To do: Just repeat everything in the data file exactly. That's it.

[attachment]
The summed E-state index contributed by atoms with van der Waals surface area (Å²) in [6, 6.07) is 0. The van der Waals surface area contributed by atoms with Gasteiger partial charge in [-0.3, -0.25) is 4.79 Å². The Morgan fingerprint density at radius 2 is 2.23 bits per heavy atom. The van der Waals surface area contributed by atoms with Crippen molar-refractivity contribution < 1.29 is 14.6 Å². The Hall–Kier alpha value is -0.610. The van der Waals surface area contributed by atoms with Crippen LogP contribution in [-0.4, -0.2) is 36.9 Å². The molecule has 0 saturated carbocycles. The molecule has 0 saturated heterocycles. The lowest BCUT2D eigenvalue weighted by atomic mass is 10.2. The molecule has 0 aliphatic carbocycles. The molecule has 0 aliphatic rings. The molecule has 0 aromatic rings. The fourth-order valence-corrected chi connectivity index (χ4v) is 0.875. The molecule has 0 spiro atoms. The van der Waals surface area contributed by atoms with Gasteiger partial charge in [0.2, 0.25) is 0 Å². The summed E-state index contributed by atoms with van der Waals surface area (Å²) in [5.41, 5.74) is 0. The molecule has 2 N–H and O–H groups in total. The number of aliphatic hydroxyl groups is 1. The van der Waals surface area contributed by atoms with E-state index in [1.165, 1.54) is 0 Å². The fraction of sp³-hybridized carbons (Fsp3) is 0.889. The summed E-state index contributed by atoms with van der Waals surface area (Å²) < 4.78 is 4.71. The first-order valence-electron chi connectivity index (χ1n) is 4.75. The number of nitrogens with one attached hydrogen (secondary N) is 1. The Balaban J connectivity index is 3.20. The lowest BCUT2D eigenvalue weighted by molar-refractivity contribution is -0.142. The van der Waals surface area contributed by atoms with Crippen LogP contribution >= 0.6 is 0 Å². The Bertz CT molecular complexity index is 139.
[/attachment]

The summed E-state index contributed by atoms with van der Waals surface area (Å²) in [6, 6.07) is 0. The van der Waals surface area contributed by atoms with Gasteiger partial charge in [-0.3, -0.25) is 4.79 Å². The Morgan fingerprint density at radius 2 is 2.23 bits per heavy atom. The van der Waals surface area contributed by atoms with Crippen molar-refractivity contribution < 1.29 is 14.6 Å². The Hall–Kier alpha value is -0.610. The van der Waals surface area contributed by atoms with Crippen LogP contribution in [-0.4, -0.2) is 36.9 Å². The molecule has 0 saturated carbocycles. The molecule has 0 saturated heterocycles. The lowest BCUT2D eigenvalue weighted by atomic mass is 10.2. The molecule has 0 aliphatic carbocycles. The molecule has 0 aliphatic rings. The molecule has 0 aromatic rings. The fourth-order valence-corrected chi connectivity index (χ4v) is 0.875. The molecule has 0 spiro atoms. The van der Waals surface area contributed by atoms with Gasteiger partial charge in [0.2, 0.25) is 0 Å². The summed E-state index contributed by atoms with van der Waals surface area (Å²) in [5.41, 5.74) is 0. The molecule has 2 N–H and O–H groups in total. The number of aliphatic hydroxyl groups is 1. The van der Waals surface area contributed by atoms with E-state index in [1.165, 1.54) is 0 Å². The fraction of sp³-hybridized carbons (Fsp3) is 0.889. The summed E-state index contributed by atoms with van der Waals surface area (Å²) < 4.78 is 4.71. The first-order valence-electron chi connectivity index (χ1n) is 4.75. The number of nitrogens with one attached hydrogen (secondary N) is 1. The Balaban J connectivity index is 3.20. The lowest BCUT2D eigenvalue weighted by molar-refractivity contribution is -0.142. The van der Waals surface area contributed by atoms with Crippen LogP contribution >= 0.6 is 0 Å². The Bertz CT molecular complexity index is 139.